Apple's reliance on Intel to produce chips that power its MacBook laptops (like the MacBook Air 2020) could soon come to an end. Several new custom ARM-based MacBooks are scheduled to arrive next year, according to reliable analyst Ming-chi Kuo (via MacRumors).
The in-house processors will find their way into upcoming MacBooks models as well as iMac desktops. Kuo says switching to ARM will give Apple a leg up on the competition by reducing its processor cost by 40% to 60%.
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Controlling the supply of processing units will also give Apple a tighter grip over its hardware — something the company has enjoyed for years with the iPhone and iPad.
Apple has already proven its ability to produce a chip that competes with Intel and AMD on performance and efficiency. The A12Z SoC inside the latest iPad Pro outperforms the majority of premium laptops we've teste while delivering more than 10 hours of battery life.
On the other hand, ARM-based CPUs have struggled to make a dent in the market. Positioned as a low-cost, more efficient alternative to Intel and AMD processors, ARM chips don't deliver enough power for anything beyond basic computing needs. Apple will look to break new barriers, and the brawny A-series processors in the iPad could be right for the job.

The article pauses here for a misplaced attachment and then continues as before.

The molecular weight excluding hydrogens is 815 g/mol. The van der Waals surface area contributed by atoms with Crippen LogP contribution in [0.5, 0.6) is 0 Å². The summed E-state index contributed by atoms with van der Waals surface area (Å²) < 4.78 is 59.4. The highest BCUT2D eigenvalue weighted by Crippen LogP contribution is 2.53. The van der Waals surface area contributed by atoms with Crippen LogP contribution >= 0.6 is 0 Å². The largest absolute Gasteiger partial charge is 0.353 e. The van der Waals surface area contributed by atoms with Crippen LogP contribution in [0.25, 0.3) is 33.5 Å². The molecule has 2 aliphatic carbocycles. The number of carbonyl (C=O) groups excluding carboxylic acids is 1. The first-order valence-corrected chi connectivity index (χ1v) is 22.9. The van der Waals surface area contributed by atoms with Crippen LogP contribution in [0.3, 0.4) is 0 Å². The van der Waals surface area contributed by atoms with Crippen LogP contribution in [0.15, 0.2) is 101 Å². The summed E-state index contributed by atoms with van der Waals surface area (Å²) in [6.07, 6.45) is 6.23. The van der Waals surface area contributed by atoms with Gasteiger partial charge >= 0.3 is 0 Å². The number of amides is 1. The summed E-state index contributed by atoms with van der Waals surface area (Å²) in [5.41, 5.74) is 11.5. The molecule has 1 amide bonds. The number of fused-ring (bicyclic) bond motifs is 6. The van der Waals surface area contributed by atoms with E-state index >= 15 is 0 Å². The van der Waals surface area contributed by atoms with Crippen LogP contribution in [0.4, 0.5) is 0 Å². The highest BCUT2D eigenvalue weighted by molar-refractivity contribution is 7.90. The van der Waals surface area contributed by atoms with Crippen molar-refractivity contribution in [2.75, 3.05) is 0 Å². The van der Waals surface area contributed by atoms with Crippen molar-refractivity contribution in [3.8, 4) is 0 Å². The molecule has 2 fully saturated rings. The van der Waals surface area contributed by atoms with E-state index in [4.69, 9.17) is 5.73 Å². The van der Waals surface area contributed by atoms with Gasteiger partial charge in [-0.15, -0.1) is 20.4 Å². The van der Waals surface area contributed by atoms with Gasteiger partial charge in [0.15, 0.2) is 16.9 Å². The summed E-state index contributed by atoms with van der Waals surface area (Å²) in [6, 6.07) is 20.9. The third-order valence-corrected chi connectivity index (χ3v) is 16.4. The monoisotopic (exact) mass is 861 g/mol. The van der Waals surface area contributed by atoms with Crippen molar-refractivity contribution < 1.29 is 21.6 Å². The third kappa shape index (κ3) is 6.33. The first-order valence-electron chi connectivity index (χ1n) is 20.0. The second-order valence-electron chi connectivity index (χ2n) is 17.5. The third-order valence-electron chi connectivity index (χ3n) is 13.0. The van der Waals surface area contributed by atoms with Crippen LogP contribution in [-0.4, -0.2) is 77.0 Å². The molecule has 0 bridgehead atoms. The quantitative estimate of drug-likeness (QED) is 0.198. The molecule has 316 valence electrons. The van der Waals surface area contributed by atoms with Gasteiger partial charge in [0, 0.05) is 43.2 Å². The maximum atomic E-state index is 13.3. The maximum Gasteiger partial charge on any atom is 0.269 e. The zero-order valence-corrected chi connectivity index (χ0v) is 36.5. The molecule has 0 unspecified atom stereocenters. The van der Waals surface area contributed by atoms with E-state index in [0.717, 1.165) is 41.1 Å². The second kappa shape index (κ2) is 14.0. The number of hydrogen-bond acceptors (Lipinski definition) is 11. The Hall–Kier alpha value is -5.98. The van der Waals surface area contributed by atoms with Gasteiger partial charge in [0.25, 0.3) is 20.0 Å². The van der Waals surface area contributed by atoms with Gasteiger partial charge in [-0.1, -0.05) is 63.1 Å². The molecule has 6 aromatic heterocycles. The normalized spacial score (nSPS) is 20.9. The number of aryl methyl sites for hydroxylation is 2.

Apple has long been rumored to be looking for a way out of its tenuous relationship with Intel. About a year ago, Tim Cook blamed the chipmaker for slumping Mac sales citing Intel's well-documented processor shortages. On top of supply bottlenecks, Intel has faced harsh criticism for failing to shrink its CPUs.
Those troubles don't appear to be ending anytime soon. Intel CFO George Davis admitted that 7-nanometer chips won't arrive until the end of 2021. With AMD and others further ahead in the development process, it could take Intel nearly two years to catch up or reach parity with its rivals.
As AMD resurges and Apple readies the troops for battle, Intel could quickly itself in a very difficult position.
MacBook laptops with USB4
If Apple ditches Intel, it will need to find a replacement for Thunderbolt 3. Every MacBook in Apple's current arsenal relies on a Thunderbolt connection, but the Intel-developed hardware interface is available only on laptops with Intel CPUs.
Apple will reportedly sidestep this problem by using USB4, a new interface that merges the Thunderbolt and USB protocols. USB4 will enable 40 Gbps transfer speeds and support up to two 4K displays or one 5K display.